There was no peace in Darfur when Joey Cheek was winning speedskating medals at the Winter Olympics two years ago. He — and many fellow Olympians — want the violence to halt in the troubled Sudanese province when the Summer Games begin in China next month.
Cheek presented a letter Tuesday signed by more than 130 current and former Olympians and Olympic hopefuls from 22 countries. Addressed to President Bush, the president of China and other world leaders, it urges the international community to do what it can to persuade Sudan to observe the ancient tradition of the Olympic truce during the Beijing Games.
"My obligation, my opportunity, as long as I have a spotlight, is to be able to help those people who cannot help themselves,'' said Cheek, president and co-founder of an international group of athletes known as Team Darfur. "While I was competing in Torino, it was most likely that people died. People were going to die in their homes, people were driven from their homes and left for dead. And that notion offended me.
"Two and half years later, we're coming up to another Olympic games, and we're still talking about this.''
The Olympic truce dates to the ancient games in Greece, when fighting was halted to ensure athletes had safe passage to travel to and from the competitions. Attempts to revive the truce in modern times have met with only modest success, most notably in the Balkans during the 1992 and 1994 Games. Last year, the U.N. General Assembly adopted a resolution urging all nations to observe the truce during the Beijing Games.
China supported the resolution, but speakers at Tuesday's news conference said the Olympic host has continued to support the Sudanese regime as a major trade partner.
More than 200,000 people have been killed and 2.5 million displaced in fighting in the western Sudanese region since ethnic African tribesmen took up arms in 2003.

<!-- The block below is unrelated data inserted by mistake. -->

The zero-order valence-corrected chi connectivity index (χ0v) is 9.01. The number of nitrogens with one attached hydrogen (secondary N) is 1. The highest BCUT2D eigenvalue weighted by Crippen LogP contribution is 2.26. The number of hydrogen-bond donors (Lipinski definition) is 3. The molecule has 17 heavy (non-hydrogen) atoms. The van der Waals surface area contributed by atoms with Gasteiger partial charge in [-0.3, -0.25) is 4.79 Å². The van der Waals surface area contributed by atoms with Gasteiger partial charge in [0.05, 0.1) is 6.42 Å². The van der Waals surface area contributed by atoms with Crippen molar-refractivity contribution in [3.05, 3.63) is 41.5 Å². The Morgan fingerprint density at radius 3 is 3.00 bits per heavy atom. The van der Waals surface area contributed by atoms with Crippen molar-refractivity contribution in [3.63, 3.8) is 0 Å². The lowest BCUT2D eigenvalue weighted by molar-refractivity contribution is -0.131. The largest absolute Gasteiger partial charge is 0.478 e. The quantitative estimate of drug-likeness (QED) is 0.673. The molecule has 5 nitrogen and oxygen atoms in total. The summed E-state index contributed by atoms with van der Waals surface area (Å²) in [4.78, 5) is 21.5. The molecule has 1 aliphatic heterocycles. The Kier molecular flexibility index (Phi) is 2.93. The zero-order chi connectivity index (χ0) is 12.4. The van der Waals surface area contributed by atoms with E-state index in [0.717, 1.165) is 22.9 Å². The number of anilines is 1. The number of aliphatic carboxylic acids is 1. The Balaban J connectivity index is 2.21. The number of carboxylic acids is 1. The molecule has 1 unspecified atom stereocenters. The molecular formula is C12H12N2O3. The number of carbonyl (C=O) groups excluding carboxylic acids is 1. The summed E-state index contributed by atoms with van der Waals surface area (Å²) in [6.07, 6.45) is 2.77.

Cheek said a truce would not solve Darfur's problems alone, but it would give humanitarian agencies a chance to return to the region and provide the international community a window in which to restart peace talks.
"At the time when I first spoke out about Darfur, I really thought this was something people weren't aware of, and as soon as they were aware of it, it would get fixed,'' Cheek said. "The more I've learned about it, the more complex it becomes. Honestly, I couldn't care less whether it's in vogue or not, it's hundreds of thousands of people in peril because of a few who want them gone because they don't like them there.''
Among those signing the letter was Jessica Mendoza of the U.S. softball team. She plans to wear a Team Darfur bracelet in Beijing.
Mendoza's teammates, Vicky Galindo, Lauren Lappin and Amanda Freed also signed the letter. Also signing were, 15-year-old swimmer Elizabeth Beisel, 1992 gold medal swimmer Summer Sanders, and race walker Philip Dunn, who will be competing in his third Olympics for the U.S.
"We have Olympians who follow a charter, then why can't the world?'' Mendoza said. "It's not asking too much. We're just asking for a few weeks to see what peace can do.''